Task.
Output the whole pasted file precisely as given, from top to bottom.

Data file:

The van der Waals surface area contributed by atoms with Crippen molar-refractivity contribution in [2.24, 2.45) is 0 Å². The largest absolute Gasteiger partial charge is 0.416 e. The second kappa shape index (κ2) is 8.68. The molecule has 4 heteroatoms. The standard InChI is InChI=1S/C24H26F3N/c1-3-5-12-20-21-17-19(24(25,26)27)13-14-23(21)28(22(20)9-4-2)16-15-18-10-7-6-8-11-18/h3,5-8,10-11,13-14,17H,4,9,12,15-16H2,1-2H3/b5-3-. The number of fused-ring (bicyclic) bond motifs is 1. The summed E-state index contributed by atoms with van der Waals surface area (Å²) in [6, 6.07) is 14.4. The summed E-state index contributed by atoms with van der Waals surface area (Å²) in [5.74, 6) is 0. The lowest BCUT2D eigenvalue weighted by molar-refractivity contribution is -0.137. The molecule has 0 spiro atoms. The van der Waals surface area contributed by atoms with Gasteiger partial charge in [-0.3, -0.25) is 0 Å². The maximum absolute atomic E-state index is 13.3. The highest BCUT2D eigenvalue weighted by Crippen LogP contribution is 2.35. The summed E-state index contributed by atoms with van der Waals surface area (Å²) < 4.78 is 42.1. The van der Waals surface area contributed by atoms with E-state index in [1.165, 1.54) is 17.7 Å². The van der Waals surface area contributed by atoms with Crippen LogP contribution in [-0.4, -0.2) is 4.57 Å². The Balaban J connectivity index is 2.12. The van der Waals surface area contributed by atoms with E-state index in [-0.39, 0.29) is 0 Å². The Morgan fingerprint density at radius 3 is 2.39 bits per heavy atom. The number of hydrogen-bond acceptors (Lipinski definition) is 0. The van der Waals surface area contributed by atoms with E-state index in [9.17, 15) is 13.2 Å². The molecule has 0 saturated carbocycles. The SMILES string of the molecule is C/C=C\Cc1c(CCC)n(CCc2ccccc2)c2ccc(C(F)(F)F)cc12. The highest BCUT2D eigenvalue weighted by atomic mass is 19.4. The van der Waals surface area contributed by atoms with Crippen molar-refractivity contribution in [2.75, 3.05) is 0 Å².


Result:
The van der Waals surface area contributed by atoms with Crippen molar-refractivity contribution in [2.24, 2.45) is 0 Å². The largest absolute Gasteiger partial charge is 0.416 e. The second kappa shape index (κ2) is 8.68. The molecule has 4 heteroatoms. The standard InChI is InChI=1S/C24H26F3N/c1-3-5-12-20-21-17-19(24(25,26)27)13-14-23(21)28(22(20)9-4-2)16-15-18-10-7-6-8-11-18/h3,5-8,10-11,13-14,17H,4,9,12,15-16H2,1-2H3/b5-3-. The number of fused-ring (bicyclic) bond motifs is 1. The summed E-state index contributed by atoms with van der Waals surface area (Å²) in [6, 6.07) is 14.4. The summed E-state index contributed by atoms with van der Waals surface area (Å²) in [5.74, 6) is 0. The lowest BCUT2D eigenvalue weighted by molar-refractivity contribution is -0.137. The molecule has 0 spiro atoms. The van der Waals surface area contributed by atoms with Gasteiger partial charge in [-0.3, -0.25) is 0 Å². The maximum absolute atomic E-state index is 13.3. The highest BCUT2D eigenvalue weighted by Crippen LogP contribution is 2.35. The summed E-state index contributed by atoms with van der Waals surface area (Å²) < 4.78 is 42.1. The van der Waals surface area contributed by atoms with E-state index in [1.165, 1.54) is 17.7 Å². The van der Waals surface area contributed by atoms with Crippen LogP contribution in [-0.4, -0.2) is 4.57 Å². The Balaban J connectivity index is 2.12. The van der Waals surface area contributed by atoms with E-state index in [-0.39, 0.29) is 0 Å². The Morgan fingerprint density at radius 3 is 2.39 bits per heavy atom. The number of hydrogen-bond acceptors (Lipinski definition) is 0. The van der Waals surface area contributed by atoms with E-state index in [9.17, 15) is 13.2 Å². The molecule has 0 saturated carbocycles. The SMILES string of the molecule is C/C=C\Cc1c(CCC)n(CCc2ccccc2)c2ccc(C(F)(F)F)cc12. The highest BCUT2D eigenvalue weighted by atomic mass is 19.4. The van der Waals surface area contributed by atoms with Crippen molar-refractivity contribution in [2.75, 3.05) is 0 Å².